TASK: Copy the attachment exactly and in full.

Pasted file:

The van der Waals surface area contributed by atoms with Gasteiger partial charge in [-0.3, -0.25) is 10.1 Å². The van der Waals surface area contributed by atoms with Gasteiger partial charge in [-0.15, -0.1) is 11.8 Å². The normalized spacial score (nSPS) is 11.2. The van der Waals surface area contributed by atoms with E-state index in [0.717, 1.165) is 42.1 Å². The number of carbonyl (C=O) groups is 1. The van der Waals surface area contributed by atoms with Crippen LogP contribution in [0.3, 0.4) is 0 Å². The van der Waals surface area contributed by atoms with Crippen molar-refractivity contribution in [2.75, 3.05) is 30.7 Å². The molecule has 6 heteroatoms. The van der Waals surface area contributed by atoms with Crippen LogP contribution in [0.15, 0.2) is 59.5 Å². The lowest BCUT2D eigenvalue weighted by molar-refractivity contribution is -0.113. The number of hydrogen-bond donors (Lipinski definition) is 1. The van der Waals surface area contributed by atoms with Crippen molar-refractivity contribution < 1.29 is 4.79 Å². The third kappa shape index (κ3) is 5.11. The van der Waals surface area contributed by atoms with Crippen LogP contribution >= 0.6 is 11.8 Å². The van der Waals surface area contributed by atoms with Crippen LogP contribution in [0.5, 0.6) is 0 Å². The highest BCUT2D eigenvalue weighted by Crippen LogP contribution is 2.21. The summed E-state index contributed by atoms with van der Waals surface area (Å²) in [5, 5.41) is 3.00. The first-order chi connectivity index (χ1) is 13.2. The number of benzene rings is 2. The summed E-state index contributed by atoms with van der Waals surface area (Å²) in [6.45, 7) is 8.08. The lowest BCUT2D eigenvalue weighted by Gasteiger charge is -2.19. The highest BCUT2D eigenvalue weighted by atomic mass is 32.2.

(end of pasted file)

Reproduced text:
The van der Waals surface area contributed by atoms with Gasteiger partial charge in [-0.3, -0.25) is 10.1 Å². The van der Waals surface area contributed by atoms with Gasteiger partial charge in [-0.15, -0.1) is 11.8 Å². The normalized spacial score (nSPS) is 11.2. The van der Waals surface area contributed by atoms with E-state index in [0.717, 1.165) is 42.1 Å². The number of carbonyl (C=O) groups is 1. The van der Waals surface area contributed by atoms with Crippen LogP contribution in [0.3, 0.4) is 0 Å². The van der Waals surface area contributed by atoms with Crippen molar-refractivity contribution in [2.75, 3.05) is 30.7 Å². The molecule has 6 heteroatoms. The van der Waals surface area contributed by atoms with Crippen LogP contribution in [0.15, 0.2) is 59.5 Å². The lowest BCUT2D eigenvalue weighted by molar-refractivity contribution is -0.113. The number of hydrogen-bond donors (Lipinski definition) is 1. The van der Waals surface area contributed by atoms with Crippen molar-refractivity contribution < 1.29 is 4.79 Å². The third kappa shape index (κ3) is 5.11. The van der Waals surface area contributed by atoms with Crippen LogP contribution >= 0.6 is 11.8 Å². The van der Waals surface area contributed by atoms with Crippen LogP contribution in [0.5, 0.6) is 0 Å². The highest BCUT2D eigenvalue weighted by Crippen LogP contribution is 2.21. The summed E-state index contributed by atoms with van der Waals surface area (Å²) in [5, 5.41) is 3.00. The first-order chi connectivity index (χ1) is 13.2. The number of benzene rings is 2. The summed E-state index contributed by atoms with van der Waals surface area (Å²) in [6.45, 7) is 8.08. The lowest BCUT2D eigenvalue weighted by Gasteiger charge is -2.19. The highest BCUT2D eigenvalue weighted by atomic mass is 32.2.